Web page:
The castle forms the dominant of Loket and played an important function in its history. We estimate the castle was constructed in the third quarter of the 12th century on basis discovered Romanesque components. Rotunda discovering there in 1966 is from that epoch just as the Tower, foundations of the castle and those of the Northern Palace. Castle has been rebuilt many times, but construction was notably affected with a lack of space on the elevated area thus some component building had to be knocked down or they became parts of the next reconstructions. It is supposed there was also the so-called Rock Room that was linked with the Tower. It enabled relocation to the Tower in danger because the only entrance to the Tower was several metres above surface. In the second half of the 14th century, during the reign of the Luxemburg dynasty, was added the Margrave’s House and after 1412 the County House, and the core of the Northern Palace. The royal family visited the castle very often. Queen Elizabeth of the Přemyslid dynasty used to take refuge at Loket when there was unrest in Bohemia and at the time of conflicts between her and the king John of Luxemburg. The last quarrel happened in 1319 king deprived Elizabeth of her influence on their children and sent her to Mělník. Children were kept there in prison; one of them was future Emperor Charles VI who saw his mother there for the last time. Adult Charles IV stayed in the castle several times. He renewed some town’s privileges and so helped to renewal town after fire. His son Wenceslas IV spent there three-month honeymoon with his second wife Sofia; beautiful Bavarian princess. Next Luxemburg – Emperor Sigismund, when he needed money, mortgaged the castle and its domain, at first to Půta from Illburg and then to Caspar Šlik in 1434.
The Šliks had this possession 110 years. During those years there were next reconstructions. The prominent influence brought Renaissance but mainly desire having comfortable and prestige seat. The construction of the Northern Palace was completed so as a chapel in the eastern wings and a Bastion with adjacent wings. Eastern bastion was converted into family’s archive. In the eastern wing was built a large hall on the first floor. This property was confiscated for the Šlik’s participation in resistance against Ferdinand of Habsburg. The castle was retuned to the town in 1602. At this time there were not any cardinal adaptations. Nevertheless many changes have been since the beginning of the 19th century; the castle was rebuilt into a prison that was used till 1948. The Rock Room was demolished, the third floor of the Palace was pulled down and next other buildings were damaged. The prison was situated in the Big Bastion, eastern wing and in the Northern Palace. There were two floors under ground, one floor on the ground level and two ones above ground. The entry was changed too.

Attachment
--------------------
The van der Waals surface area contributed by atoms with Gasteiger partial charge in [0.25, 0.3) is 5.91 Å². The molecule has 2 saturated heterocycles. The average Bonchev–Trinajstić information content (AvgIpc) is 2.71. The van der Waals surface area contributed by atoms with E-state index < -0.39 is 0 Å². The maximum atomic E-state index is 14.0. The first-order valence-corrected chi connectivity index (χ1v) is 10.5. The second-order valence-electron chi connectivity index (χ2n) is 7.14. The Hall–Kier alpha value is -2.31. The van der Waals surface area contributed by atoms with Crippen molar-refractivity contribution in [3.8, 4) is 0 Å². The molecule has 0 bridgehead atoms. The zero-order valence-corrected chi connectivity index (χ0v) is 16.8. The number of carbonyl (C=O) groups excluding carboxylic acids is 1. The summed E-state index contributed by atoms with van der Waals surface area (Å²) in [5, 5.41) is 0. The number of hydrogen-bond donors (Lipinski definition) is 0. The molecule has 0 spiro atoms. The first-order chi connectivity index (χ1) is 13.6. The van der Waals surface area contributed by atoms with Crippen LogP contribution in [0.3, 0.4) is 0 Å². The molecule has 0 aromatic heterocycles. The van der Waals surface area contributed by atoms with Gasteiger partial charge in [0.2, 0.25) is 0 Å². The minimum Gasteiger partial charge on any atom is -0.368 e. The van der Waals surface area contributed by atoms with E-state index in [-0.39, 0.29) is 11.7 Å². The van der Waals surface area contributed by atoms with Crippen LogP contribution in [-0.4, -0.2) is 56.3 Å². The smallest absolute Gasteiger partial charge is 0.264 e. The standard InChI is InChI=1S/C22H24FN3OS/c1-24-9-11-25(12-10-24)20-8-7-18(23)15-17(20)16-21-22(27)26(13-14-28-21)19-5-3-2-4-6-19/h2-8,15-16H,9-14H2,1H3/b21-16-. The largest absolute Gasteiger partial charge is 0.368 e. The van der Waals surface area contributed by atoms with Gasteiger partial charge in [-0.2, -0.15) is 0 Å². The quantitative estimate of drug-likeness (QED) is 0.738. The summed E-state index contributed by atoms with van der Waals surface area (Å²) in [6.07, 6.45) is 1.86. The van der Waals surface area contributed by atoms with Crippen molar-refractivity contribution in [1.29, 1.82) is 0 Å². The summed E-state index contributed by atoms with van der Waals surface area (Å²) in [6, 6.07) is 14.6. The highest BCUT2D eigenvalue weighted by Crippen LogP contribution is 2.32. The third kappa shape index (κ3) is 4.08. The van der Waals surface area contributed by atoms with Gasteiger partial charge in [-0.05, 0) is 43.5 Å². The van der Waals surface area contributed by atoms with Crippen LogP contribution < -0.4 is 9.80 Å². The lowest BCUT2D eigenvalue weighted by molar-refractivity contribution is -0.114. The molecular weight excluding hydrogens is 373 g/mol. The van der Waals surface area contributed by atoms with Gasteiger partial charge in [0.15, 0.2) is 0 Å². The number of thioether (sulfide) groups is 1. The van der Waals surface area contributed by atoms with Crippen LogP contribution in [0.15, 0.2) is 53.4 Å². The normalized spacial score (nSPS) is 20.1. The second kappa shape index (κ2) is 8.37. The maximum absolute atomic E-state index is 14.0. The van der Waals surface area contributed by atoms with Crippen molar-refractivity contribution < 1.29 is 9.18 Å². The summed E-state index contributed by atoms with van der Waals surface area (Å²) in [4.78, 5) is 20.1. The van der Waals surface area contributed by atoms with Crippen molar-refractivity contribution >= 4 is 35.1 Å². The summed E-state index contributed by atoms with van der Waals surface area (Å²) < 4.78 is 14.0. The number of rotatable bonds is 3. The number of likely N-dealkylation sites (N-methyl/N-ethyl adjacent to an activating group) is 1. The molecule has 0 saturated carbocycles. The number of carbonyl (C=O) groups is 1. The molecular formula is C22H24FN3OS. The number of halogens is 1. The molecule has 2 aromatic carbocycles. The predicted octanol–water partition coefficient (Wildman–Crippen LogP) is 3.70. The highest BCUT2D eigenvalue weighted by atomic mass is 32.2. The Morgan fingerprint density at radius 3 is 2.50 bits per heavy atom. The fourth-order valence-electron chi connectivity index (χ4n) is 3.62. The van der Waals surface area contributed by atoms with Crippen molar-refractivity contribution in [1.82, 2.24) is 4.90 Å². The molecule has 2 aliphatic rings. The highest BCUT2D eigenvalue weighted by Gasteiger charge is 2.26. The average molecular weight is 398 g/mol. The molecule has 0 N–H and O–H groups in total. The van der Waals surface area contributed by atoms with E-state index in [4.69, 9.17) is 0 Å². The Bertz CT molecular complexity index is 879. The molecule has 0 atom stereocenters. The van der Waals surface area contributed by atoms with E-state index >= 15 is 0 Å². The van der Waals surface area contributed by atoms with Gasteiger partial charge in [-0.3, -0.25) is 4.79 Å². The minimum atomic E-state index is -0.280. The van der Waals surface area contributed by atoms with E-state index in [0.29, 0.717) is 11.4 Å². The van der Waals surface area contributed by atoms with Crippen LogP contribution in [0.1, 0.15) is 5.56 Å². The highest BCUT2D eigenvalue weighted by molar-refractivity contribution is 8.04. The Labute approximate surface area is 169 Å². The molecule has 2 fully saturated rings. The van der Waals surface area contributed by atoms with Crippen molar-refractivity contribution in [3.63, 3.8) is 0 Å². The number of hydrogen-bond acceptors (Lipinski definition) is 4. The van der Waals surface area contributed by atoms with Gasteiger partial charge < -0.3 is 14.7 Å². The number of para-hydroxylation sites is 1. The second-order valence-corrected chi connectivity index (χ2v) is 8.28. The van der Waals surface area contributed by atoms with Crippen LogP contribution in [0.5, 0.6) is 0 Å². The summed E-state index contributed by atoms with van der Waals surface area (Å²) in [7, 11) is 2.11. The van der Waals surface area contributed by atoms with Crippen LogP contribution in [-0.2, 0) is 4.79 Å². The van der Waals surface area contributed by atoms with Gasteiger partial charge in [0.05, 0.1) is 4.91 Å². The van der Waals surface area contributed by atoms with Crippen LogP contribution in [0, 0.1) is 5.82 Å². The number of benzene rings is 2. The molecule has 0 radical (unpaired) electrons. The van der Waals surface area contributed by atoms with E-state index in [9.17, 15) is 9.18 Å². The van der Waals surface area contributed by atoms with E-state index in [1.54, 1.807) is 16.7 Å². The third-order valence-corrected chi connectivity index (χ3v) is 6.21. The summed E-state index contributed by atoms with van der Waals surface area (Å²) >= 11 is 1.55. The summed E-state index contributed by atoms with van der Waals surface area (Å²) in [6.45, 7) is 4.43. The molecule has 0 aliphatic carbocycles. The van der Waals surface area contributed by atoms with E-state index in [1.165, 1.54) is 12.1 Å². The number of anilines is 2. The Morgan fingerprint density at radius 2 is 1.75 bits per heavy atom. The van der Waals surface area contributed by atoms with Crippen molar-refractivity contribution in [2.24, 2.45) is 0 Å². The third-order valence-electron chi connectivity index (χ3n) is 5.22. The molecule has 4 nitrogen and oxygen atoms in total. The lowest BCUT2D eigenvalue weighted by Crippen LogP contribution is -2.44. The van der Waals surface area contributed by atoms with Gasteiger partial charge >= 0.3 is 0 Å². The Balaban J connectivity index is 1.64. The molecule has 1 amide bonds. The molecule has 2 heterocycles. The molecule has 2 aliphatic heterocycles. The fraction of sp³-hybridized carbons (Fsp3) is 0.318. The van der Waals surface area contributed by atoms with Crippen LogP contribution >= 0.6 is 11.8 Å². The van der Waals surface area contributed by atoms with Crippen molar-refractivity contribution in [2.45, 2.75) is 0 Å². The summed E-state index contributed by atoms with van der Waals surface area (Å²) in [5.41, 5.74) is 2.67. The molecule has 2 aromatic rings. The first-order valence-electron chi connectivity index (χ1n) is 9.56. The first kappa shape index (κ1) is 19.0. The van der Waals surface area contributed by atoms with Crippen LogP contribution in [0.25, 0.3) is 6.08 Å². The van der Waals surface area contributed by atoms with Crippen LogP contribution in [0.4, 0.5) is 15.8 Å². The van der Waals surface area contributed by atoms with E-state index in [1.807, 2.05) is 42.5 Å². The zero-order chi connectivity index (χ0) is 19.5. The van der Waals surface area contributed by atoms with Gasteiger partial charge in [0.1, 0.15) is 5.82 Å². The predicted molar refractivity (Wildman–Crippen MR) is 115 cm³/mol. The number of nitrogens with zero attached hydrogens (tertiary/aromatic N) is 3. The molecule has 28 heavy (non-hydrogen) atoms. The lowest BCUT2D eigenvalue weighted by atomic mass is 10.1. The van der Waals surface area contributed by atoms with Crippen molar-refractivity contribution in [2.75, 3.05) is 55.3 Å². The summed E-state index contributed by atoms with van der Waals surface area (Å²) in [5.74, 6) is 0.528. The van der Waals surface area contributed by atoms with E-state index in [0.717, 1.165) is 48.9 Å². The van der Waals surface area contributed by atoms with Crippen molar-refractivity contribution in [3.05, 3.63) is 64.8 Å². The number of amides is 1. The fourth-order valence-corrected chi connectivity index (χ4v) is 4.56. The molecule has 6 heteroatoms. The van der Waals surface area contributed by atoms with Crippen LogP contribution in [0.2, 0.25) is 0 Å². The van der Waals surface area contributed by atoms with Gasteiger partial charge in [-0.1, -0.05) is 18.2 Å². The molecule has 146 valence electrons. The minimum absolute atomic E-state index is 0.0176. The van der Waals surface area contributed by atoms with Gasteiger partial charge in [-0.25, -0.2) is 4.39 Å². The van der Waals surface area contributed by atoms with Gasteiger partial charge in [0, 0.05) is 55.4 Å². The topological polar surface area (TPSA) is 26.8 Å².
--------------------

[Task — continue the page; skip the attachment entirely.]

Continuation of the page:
The Museum was located in the Margrave’s House in 1907. The exhibition of fine porcelain has been very famous.
In 1972 – 1993 there was fighting with wood-decaying dry rot and a great reconstruction. The castle has been accessible to the public the year round since 1993.